12th Scientific Forum during the 53rd Session of the IAEA General Conference
My purpose this morning is to stimulate thinking about how the world might deal effectively with two major problems, energy poverty and energy insecurity.
Energy poverty is widespread and persistent. Some 2.4 billion people still rely on traditional biomass fuels, and 1.6 billion people have no access to electricity. Africa suffers particularly severely. Annual electricity use in some African countries is only 50 kilowatt-hours (kWh) per person, an average of 6 watts, less than a normal light bulb. Average annual consumption in the OECD is 8600 kWh/person, roughly 170 times higher.
Energy insecurity also persists. Even affluent nations have seen major blackouts and price escalation. Insecure energy markets due to political instability and price volatility are as unwelcome to producers as they are to consumers.
I have argued for some time that one way of improving the way we address these problems is to create a new global energy organization to complement, not replace, existing bodies. At the moment, many institutions deal with energy, but none with a mandate that is global, comprehensive and encompasses all energy forms.
We have a World Health Organization, two global food agencies, the Bretton Woods financial institutions and organizations to deal with everything from trade to civil aviation and maritime affairs. Energy, the engine of development and economic growth, is a glaring exception.
In the United Nations system, work on energy is fragmented. After the 2002 World Summit on Sustainable Development in Johannesburg, the UN created a coordinating mechanism, UN-Energy. It has 20 member agencies, which is in itself an indication of how fragmented the UN´s energy activities are. UN-Energy has no budget or authority and has had limited impact. It served initially as a modest forum for discussion and information sharing about its members´ energy activities and released a number of publications.
More recently, however, efforts have been to better utilize its potential. Since the beginning of last year, UN-Energy has been chaired by Dr. Kandeh Yumkella, the Director General of the UN Industrial Development Organization (UNIDO). We are fortunate that Dr. Yumkella will be a speaker and panelist in the Scientific Forum´s final session tomorrow afternoon.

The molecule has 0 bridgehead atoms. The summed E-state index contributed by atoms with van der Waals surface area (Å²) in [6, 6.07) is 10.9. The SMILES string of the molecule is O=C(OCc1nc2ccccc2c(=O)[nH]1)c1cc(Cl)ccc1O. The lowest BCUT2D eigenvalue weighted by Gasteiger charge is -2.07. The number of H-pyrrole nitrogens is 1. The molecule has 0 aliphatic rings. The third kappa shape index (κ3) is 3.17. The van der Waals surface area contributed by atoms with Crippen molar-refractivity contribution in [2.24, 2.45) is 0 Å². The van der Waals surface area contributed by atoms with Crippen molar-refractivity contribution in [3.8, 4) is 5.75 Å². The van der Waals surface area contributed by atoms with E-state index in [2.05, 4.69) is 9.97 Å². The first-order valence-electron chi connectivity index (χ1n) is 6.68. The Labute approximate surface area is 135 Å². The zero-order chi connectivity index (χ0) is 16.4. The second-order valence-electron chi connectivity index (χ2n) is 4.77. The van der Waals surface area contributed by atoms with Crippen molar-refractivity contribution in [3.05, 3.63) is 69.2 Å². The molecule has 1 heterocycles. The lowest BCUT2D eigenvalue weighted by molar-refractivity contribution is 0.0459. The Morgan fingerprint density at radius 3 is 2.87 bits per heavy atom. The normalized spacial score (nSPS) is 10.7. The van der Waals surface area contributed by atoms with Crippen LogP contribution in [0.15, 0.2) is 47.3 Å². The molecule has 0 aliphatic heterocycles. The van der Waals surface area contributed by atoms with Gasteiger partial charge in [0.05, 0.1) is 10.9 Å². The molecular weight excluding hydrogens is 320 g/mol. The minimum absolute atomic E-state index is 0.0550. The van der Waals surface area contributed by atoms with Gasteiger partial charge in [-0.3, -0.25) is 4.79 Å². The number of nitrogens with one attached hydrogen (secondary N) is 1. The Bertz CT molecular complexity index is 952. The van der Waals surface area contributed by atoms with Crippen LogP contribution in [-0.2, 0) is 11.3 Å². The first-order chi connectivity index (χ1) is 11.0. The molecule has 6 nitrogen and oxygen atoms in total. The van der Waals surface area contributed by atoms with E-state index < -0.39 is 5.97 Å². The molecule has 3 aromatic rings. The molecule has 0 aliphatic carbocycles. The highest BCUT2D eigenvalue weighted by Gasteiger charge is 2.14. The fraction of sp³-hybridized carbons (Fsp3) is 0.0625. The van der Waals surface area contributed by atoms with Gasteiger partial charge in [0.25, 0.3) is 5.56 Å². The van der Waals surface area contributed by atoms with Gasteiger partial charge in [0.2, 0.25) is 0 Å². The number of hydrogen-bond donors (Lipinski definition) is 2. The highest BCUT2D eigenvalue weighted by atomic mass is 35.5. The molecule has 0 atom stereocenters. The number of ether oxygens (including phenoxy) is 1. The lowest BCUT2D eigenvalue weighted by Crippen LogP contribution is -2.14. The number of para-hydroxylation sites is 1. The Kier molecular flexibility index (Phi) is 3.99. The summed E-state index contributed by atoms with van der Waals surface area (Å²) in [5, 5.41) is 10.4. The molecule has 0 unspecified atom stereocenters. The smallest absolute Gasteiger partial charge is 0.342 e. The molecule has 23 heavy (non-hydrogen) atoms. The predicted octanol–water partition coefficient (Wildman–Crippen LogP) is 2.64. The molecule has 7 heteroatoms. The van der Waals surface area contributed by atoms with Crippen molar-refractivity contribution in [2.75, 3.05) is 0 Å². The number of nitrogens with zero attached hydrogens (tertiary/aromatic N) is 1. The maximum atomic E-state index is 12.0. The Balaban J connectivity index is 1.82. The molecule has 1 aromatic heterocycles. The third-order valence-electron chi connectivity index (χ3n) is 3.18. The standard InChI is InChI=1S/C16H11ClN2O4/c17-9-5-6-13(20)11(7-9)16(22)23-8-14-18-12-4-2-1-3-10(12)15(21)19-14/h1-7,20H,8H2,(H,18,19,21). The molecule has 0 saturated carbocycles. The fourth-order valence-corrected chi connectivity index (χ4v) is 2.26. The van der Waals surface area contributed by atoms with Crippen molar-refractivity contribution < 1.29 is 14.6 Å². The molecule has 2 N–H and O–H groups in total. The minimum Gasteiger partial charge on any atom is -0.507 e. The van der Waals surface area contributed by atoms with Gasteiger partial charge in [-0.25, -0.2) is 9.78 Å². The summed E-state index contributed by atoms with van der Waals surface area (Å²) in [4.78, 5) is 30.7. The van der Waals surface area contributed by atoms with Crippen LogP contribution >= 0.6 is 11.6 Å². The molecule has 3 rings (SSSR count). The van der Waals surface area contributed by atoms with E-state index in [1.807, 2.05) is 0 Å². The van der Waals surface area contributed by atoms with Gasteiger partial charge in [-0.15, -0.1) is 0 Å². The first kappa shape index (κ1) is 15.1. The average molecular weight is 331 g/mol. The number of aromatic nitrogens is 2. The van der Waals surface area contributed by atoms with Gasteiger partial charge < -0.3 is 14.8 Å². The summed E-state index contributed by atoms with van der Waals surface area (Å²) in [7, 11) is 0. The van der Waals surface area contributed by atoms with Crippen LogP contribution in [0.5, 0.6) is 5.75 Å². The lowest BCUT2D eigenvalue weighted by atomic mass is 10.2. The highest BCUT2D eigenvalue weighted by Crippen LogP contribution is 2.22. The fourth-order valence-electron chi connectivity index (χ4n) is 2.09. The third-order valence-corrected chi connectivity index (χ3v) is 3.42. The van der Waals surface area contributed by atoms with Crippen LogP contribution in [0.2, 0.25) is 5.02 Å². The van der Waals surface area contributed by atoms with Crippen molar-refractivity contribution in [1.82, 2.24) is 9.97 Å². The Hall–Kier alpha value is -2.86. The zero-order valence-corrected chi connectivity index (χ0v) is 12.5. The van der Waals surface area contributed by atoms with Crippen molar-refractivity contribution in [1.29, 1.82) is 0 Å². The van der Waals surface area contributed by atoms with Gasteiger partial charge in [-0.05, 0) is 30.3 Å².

What would a global energy organization do? Here are a number of ideas. It could:
A global energy organization could coordinate and fund research and development with a special focus on energy services for poor countries. Their needs too often get overlooked by private R&D oriented to rich country markets.
Such an organization could also work to assure energy supplies for a broad range of energy uses and emergency situations. The International Energy Agency provides oil supply assurances to its members, and, as I told the General Conference yesterday, I believe new mechanisms are needed to assure nuclear fuel supplies.
I am aware that efforts in the 1970s to establish a global energy organization failed. Success now will require statesmanship and long term effort. It is important, however, that we are able to demonstrate that a new organization can offer clear practical benefits to Member States.
Some of the functions I have proposed would require new commitments from States, for example on sharing energy information and possibly being bound by negotiated technology requirements, licensing procedures and rules on dispute settlements.
Negotiating a new global energy convention that spells out such commitments will be difficult. But it is an idea that is worth considering and requires reflection by experts like you.
I wish you every success in your deliberations.